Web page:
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mzaslavsky 03-12-2013 10:52 PM

Best insulation?
 
My energy-efficiency audit says that the most problematic area is windows. Unfortunately, I'm stucked with aluminium-framed windows, due to condominium restrictions. Thet are double-paned, but with metal as a "thermal break", so consider them as a single-pane. Changing them to a better ones, but also aluminium-framed, wouldn't obviously give a good return on investment. Auditor suggested to install curtains or shades. Which choice would be more efficient? I'm confused with answers I found in the web since it is hard to say if the question was answered by sales person or not. Among the shades, the honeycomb ones with double cells were highly recommended, but are they really better than good curtains. Or, perhaps, some other choices (possibly complimentary) will be better? If you have recommendations regarding brand/models that would be great! I have a couple of patio doors and ten windows. I'd like to keep them operable, so window films wouldn't work, I think (by the way, is that true or I miss something here?). Ideally, I'd like to have something which works both in winters and summers, but separate things are also fine.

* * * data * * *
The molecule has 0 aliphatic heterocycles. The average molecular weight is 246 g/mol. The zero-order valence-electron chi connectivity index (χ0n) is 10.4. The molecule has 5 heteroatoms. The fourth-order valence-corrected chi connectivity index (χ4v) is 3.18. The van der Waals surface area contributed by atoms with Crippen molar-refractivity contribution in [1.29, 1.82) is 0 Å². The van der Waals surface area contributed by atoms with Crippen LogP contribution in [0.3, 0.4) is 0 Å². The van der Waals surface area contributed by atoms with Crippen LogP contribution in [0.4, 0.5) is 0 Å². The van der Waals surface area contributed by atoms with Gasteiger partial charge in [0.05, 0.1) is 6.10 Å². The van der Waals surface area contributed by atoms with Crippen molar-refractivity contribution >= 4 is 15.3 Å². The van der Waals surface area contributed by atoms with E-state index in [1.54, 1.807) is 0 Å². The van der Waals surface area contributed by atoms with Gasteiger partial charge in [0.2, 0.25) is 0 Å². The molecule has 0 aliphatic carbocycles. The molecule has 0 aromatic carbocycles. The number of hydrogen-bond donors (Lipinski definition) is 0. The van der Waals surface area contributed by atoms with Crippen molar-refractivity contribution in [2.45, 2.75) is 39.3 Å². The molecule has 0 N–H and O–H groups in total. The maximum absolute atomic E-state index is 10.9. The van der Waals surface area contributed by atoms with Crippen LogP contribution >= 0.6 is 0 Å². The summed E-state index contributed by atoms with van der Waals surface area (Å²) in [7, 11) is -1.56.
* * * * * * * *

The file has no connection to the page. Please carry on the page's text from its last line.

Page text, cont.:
Windows on Wash 03-13-2013 08:09 AM

You are definitely a bit hamstrung on the window efficiency side of things.

Cellular shades or heavy blinds will both work wonders and the cellular shades are, in theory, better than the heavy blinds but that is assuming that they are a very tight fit with the wall. Not usually the case and the convection and air movement certainly undo some of the efficiency.

With curtains, you can usually cover the entire opening quite easily and have it look seamless.

Be aware though. If you cover those openings, it is very likely that the window will show some condensation and their temperature drops below dew point when they are covered with curtains or shades.